Sustainability Blog

European Energy Efficiency Extraordinaries!

By Apurva Gosalia - Oct 06, 2022

The European Union has grappling with all-time high energy prices in 2022, following Russia’s invasion of Ukraine. Brussels has moved swiftly to reduce its reliance on Russian fossil fuels, hurried by the Kremlin constricting supply. Energy imports from Russia now account for about 9%, down from 41%. 

But while these initiatives have managed to strengthen European energy supply security, prices have continued to climb. Last month, an extraordinary Energy Council tried to ease pressure on domestic and commercial consumers through a range of legislative initiatives. Next week, is the first European Energy Efficiency Day.

States’ Savings

Energy Efficiency Day originated in the United States and is observed on the first Wednesday in October, which was yesterday! It’s a collaborative effort of dozens of energy efficiency advocacy groups around the country. Its message is “Save Money. Cut Pollution. Create Jobs.” 

Since the inaugural Energy Efficiency Day in 2016, this annual awareness event has been supported by hundreds of prominent advocates, organizations, companies, government agencies, utilities and others in the U.S. who showcase the benefits of energy.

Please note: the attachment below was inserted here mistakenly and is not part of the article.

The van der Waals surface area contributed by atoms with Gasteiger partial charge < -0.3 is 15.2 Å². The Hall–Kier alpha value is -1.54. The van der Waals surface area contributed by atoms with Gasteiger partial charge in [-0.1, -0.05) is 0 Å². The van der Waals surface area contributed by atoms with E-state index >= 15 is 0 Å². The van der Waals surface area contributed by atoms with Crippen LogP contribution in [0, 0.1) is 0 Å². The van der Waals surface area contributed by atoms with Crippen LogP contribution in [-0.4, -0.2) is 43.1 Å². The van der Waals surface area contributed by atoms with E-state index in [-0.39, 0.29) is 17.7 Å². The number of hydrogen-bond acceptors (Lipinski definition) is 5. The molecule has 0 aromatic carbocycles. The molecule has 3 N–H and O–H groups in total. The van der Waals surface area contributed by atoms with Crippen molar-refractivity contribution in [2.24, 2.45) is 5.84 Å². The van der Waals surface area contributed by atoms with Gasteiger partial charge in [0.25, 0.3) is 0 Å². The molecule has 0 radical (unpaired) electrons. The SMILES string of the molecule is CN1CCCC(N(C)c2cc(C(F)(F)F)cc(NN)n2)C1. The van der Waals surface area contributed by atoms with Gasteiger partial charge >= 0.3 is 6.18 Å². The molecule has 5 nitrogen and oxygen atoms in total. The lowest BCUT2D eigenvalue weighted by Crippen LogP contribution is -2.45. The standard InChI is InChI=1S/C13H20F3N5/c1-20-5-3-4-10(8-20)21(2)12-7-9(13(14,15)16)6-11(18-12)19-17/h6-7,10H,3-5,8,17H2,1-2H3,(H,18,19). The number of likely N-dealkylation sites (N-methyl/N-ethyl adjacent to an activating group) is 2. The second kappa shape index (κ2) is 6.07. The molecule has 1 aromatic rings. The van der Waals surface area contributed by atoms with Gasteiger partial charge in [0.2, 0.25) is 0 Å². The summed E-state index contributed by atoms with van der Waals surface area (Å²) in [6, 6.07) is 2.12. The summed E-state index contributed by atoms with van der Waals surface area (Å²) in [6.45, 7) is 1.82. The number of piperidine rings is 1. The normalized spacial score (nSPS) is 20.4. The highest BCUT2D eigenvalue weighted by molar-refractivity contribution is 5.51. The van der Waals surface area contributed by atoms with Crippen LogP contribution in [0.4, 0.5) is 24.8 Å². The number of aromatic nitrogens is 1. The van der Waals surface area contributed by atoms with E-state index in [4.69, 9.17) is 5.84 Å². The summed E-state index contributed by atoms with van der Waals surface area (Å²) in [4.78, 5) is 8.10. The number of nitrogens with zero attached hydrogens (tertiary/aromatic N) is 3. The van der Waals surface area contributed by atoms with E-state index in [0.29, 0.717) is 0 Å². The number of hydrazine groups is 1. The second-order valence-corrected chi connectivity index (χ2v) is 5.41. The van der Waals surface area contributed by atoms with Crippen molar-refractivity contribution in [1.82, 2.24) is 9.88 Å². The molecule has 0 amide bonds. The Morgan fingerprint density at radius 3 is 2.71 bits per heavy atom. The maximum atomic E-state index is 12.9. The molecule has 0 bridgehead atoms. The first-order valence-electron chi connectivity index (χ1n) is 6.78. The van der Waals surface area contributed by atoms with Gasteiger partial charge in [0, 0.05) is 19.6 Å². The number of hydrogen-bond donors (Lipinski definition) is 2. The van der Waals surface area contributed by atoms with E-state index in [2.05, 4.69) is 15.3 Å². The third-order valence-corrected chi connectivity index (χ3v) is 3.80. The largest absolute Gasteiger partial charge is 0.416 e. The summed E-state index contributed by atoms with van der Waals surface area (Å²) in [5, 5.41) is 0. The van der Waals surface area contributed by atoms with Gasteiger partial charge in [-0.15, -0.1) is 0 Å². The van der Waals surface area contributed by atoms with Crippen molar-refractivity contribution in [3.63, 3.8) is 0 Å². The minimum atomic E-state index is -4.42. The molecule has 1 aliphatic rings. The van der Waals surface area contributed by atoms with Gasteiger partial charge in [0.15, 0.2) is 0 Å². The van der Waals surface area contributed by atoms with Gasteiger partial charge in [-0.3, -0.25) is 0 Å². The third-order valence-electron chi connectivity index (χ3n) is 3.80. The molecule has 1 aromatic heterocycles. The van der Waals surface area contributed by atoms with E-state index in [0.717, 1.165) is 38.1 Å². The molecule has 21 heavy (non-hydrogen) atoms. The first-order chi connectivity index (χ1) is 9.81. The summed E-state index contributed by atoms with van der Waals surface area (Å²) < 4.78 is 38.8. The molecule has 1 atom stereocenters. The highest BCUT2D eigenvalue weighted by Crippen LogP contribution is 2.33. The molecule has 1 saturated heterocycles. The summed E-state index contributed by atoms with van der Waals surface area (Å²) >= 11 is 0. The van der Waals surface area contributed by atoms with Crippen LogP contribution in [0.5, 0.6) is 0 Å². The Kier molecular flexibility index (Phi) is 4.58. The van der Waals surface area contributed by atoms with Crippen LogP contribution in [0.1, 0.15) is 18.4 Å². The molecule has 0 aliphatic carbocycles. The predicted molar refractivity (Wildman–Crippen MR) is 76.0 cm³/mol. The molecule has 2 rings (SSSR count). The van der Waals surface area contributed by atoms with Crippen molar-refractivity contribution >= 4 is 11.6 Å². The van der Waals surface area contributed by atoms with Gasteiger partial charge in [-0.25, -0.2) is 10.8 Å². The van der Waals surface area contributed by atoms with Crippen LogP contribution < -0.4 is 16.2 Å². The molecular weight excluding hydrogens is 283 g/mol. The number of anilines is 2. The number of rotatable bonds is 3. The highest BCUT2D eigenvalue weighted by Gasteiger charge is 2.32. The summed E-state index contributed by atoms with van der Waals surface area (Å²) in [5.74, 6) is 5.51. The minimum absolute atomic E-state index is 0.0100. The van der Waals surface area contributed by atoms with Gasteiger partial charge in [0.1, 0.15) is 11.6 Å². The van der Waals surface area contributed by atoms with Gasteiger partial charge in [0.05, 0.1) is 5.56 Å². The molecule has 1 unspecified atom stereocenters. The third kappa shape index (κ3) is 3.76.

Last year 66 universities, state, county and city governments issued proclamations for Energy Efficiency Day 2021. The U.S. Senate passed a resolution that officially designated October 6 as Energy Efficiency Day in 2021 “in celebration of the economic and environmental benefits” driven by efficiency!

(World Energy Efficiency Day was March 6 this year.)

European Efficiency 

Back in Europe, the first European Energy Efficiency Day conference is next week on October 13. It will bring together policymakers, businesspeople, civil society organizations and energy experts. Its goal is to create a platform to explore cost-efficient and socially fair decarbonization efforts and raise awareness of energy savings as the way forward to achieve the EU Green Deal.

According to the International Energy Agency’s Net Zero by 2050 report, achieving climate neutrality by 2050 requires pushing the average rate of energy efficiency improvements in the period 2020-2030 to about three times the average of the past two decades.

We can do this by massively scaling up energy efficient solutions for buildings, vehicles, home appliances and industry. This includes the lubricant industry, too.


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